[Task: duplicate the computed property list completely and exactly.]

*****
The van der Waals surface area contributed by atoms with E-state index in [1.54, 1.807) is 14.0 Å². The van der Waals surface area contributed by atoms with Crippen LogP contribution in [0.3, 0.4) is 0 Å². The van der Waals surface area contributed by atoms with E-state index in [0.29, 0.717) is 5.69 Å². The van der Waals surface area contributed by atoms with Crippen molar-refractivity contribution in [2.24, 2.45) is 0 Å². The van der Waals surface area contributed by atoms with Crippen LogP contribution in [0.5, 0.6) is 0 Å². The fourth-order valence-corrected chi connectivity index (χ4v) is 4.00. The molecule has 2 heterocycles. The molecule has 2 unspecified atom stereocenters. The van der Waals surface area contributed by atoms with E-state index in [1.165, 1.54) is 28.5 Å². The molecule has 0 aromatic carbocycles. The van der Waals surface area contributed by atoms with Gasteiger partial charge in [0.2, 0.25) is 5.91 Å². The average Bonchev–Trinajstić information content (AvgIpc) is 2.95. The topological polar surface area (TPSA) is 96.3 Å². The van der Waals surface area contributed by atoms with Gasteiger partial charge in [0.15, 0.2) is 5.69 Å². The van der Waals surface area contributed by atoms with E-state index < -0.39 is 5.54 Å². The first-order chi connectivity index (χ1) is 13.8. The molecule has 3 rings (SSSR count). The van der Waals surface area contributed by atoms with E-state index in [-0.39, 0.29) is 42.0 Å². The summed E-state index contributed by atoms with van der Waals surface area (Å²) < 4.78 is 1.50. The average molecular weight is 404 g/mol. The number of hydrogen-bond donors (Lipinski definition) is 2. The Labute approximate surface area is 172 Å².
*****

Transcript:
The van der Waals surface area contributed by atoms with E-state index in [1.54, 1.807) is 14.0 Å². The van der Waals surface area contributed by atoms with Crippen LogP contribution in [0.3, 0.4) is 0 Å². The van der Waals surface area contributed by atoms with E-state index in [0.29, 0.717) is 5.69 Å². The van der Waals surface area contributed by atoms with Crippen molar-refractivity contribution in [2.24, 2.45) is 0 Å². The van der Waals surface area contributed by atoms with Crippen LogP contribution in [0.5, 0.6) is 0 Å². The fourth-order valence-corrected chi connectivity index (χ4v) is 4.00. The molecule has 2 heterocycles. The molecule has 2 unspecified atom stereocenters. The van der Waals surface area contributed by atoms with E-state index in [1.165, 1.54) is 28.5 Å². The molecule has 0 aromatic carbocycles. The van der Waals surface area contributed by atoms with Gasteiger partial charge in [0.2, 0.25) is 5.91 Å². The average Bonchev–Trinajstić information content (AvgIpc) is 2.95. The topological polar surface area (TPSA) is 96.3 Å². The van der Waals surface area contributed by atoms with Gasteiger partial charge in [0.15, 0.2) is 5.69 Å². The van der Waals surface area contributed by atoms with E-state index < -0.39 is 5.54 Å². The first-order chi connectivity index (χ1) is 13.8. The molecule has 3 rings (SSSR count). The van der Waals surface area contributed by atoms with E-state index in [-0.39, 0.29) is 42.0 Å². The summed E-state index contributed by atoms with van der Waals surface area (Å²) < 4.78 is 1.50. The average molecular weight is 404 g/mol. The number of hydrogen-bond donors (Lipinski definition) is 2. The Labute approximate surface area is 172 Å².